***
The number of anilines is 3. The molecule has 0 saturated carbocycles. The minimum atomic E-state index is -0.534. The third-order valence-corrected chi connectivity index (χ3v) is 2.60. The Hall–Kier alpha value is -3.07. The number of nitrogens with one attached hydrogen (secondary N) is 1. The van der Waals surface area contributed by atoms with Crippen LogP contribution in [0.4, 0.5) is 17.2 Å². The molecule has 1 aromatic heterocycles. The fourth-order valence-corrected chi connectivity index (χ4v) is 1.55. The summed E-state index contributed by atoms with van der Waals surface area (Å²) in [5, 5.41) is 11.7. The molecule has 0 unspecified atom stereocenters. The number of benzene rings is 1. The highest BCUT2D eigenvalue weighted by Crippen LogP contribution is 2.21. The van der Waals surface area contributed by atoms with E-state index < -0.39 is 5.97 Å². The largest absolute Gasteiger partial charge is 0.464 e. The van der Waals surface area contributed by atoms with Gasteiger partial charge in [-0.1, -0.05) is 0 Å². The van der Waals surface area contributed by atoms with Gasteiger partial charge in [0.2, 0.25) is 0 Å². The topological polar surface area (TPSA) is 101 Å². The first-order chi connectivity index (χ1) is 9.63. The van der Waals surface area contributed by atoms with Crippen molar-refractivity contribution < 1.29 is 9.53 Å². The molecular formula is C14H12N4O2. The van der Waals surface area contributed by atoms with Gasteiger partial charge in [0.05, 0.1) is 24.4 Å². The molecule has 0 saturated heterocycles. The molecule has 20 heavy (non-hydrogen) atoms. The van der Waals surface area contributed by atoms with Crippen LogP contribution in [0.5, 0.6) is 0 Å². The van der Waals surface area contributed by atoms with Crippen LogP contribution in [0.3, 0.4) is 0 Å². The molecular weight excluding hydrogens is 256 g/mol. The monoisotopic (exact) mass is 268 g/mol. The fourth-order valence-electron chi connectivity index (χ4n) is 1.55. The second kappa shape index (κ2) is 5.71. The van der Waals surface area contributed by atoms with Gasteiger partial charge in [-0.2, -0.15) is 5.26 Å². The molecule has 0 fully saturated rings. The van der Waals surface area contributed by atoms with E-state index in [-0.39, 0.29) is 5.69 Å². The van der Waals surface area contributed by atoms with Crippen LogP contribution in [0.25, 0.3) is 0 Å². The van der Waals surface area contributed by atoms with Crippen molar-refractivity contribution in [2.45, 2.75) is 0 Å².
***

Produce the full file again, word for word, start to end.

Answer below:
The number of anilines is 3. The molecule has 0 saturated carbocycles. The minimum atomic E-state index is -0.534. The third-order valence-corrected chi connectivity index (χ3v) is 2.60. The Hall–Kier alpha value is -3.07. The number of nitrogens with one attached hydrogen (secondary N) is 1. The van der Waals surface area contributed by atoms with Crippen LogP contribution in [0.4, 0.5) is 17.2 Å². The molecule has 1 aromatic heterocycles. The fourth-order valence-corrected chi connectivity index (χ4v) is 1.55. The summed E-state index contributed by atoms with van der Waals surface area (Å²) in [5, 5.41) is 11.7. The molecule has 0 unspecified atom stereocenters. The number of benzene rings is 1. The highest BCUT2D eigenvalue weighted by Crippen LogP contribution is 2.21. The van der Waals surface area contributed by atoms with E-state index < -0.39 is 5.97 Å². The largest absolute Gasteiger partial charge is 0.464 e. The van der Waals surface area contributed by atoms with Gasteiger partial charge in [-0.1, -0.05) is 0 Å². The van der Waals surface area contributed by atoms with Gasteiger partial charge in [0.2, 0.25) is 0 Å². The topological polar surface area (TPSA) is 101 Å². The first-order chi connectivity index (χ1) is 9.63. The van der Waals surface area contributed by atoms with Crippen molar-refractivity contribution < 1.29 is 9.53 Å². The molecular formula is C14H12N4O2. The van der Waals surface area contributed by atoms with Gasteiger partial charge in [0.05, 0.1) is 24.4 Å². The molecule has 0 saturated heterocycles. The molecule has 20 heavy (non-hydrogen) atoms. The van der Waals surface area contributed by atoms with Crippen LogP contribution in [0.5, 0.6) is 0 Å². The van der Waals surface area contributed by atoms with Crippen LogP contribution in [0.3, 0.4) is 0 Å². The molecular weight excluding hydrogens is 256 g/mol. The monoisotopic (exact) mass is 268 g/mol. The fourth-order valence-electron chi connectivity index (χ4n) is 1.55. The second kappa shape index (κ2) is 5.71. The van der Waals surface area contributed by atoms with Gasteiger partial charge in [-0.2, -0.15) is 5.26 Å². The molecule has 0 fully saturated rings. The van der Waals surface area contributed by atoms with E-state index in [-0.39, 0.29) is 5.69 Å². The van der Waals surface area contributed by atoms with Crippen LogP contribution in [0.25, 0.3) is 0 Å². The van der Waals surface area contributed by atoms with Crippen molar-refractivity contribution in [2.45, 2.75) is 0 Å².